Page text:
Krista McCarville vows her Northern Ontario team is done with larceny, although it has been profitable for them.
Her Thunder Bay foursome led last year's Canadian women's curling championship in stolen points with 31, but it was the playoff round where they took thieving to spectacular heights.
Trailing in both games, McCarville stole three points over the ninth and 10th ends of a playoff win over Manitoba and did the same in a semifinal victory over defending champion Jennifer Jones.
McCarville, third Kendra Lilly, second Ashley Sippala and lead Sarah Potts out of the Fort William Curling Club fell 8-7 to Chelsea Carey in the final in Grande Prairie, Alta.
McCarville prefers they not white knuckle their way to wins in St. Catharines, Ont., this year.
"Just before we came here we talked about that and why that happened," McCarville said.
"We tried to figure out why did we play that much better after the fifth end. I think when our backs are against the wall, that's just what we do. We pick up our game and play a little bit more sharp.
"We're coming here this year to not start that way. We want to be sharp from the beginning."
Englot, Homan remain perfect
Northern Ontario was that early in Monday's night's game against Manitoba, McCarville was up 6-2 at the fifth-end break, but squandered that lead falling 8-7 to Michelle Englot.
Manitoba and Ontario's Rachel Homan kept up their torrid pace at 5-0 to top the field. Homan cruised to a 9-3 win over Nova Scotia's Mary Mattatall.
"I'd give us 100 out of 100," Homan said. "Not that we're playing a hundred per cent, but we're doing everything we want to be doing.
"We're going through the right steps and learning as we go along from our mistakes."
Defending champion Chelsea Carey downed B.C.'s Marla Mallett 6-2 to join Kerry Galusha of Northwest Territories at 3-1.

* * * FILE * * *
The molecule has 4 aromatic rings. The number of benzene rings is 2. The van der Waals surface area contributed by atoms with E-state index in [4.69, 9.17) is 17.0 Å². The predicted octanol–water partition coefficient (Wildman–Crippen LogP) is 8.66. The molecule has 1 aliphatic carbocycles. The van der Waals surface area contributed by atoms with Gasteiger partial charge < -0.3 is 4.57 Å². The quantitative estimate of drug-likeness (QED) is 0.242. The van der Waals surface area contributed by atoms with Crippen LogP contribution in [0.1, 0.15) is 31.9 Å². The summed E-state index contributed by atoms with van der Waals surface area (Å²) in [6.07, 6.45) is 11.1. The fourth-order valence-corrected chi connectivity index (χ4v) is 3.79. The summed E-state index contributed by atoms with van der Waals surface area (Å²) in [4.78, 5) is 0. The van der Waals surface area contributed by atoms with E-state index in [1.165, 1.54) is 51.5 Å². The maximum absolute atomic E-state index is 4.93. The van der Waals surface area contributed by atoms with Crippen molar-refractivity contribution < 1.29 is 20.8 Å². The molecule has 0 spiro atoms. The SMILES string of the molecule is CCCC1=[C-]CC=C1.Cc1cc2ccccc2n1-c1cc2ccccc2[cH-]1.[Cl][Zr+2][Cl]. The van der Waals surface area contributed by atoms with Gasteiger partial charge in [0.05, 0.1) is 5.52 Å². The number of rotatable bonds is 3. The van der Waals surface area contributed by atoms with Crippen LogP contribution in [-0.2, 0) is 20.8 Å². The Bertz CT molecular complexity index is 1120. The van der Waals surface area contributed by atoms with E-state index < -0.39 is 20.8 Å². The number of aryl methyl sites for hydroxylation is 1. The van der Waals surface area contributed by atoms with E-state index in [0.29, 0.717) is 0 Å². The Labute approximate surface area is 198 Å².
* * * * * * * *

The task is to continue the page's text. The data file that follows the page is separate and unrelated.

Eve Belisle of Quebec edged Saskatchewan's Penny Barker 8-5 to get to 3-2.
McCarville dropped into a tie at 2-2 alongside Alberta's Shannon Kleibrink and Stacie Curtis of Newfoundland and Labrador.
Mattatall fell to 2-3. Mallett, Barker and Robyn MacPhee of Prince Edward Island were winless.
It was Manitoba taking a page from Northern Ontario's book Monday stealing five points in the back half of their game against Curtis before charging back for the win against McCarville.
"We know Krista's going to be there at the end so beating her in the round robin is really key," Englot said. "The teams that are top of the heap, you want to for sure win those games."
The top four teams at the conclusion of the round robin Friday morning advance to the Page playoff. Ties for fourth are solved by tiebreaker games.
McCarville's team doesn't travel as much as some teams chasing points and money on the World Curling Tour.
She and her teammates strive to strike a more equal balance between their sport and their jobs and families.
Focus is on Olympics
But they do want a shot at representing Canada at next year's Winter Olympics. Seven of nine women's berths in December's trials in Ottawa are still on the table.
The winner in St. Catharines gets one of those spots.
"We definitely play a lot less than most teams," Potts said. "Everyone is really focused on the Olympics. Our team, the Scotties is it for us. Of course, we would love to get a trials spot and our way to get a trials spot is to win the Scotties.
"We're not so much points hungry as other teams. We're more focused on what's the best events for us to go in. We practice really hard. We're a little bit different than other teams, but it works for us. People on our team are full-time employees and they have children. We have lives outside (of curling) and it works for us."
Lilly was new to the team last year. Coming so close to the crown in Grande Prairie made McCarville and company hungry to get back to the final in St. Catharines and claim it this time.
"I think coming with this team and doing so well last year, gaining experience with this team to get there, I think we do have the confidence that we know we can win this," McCarville said.
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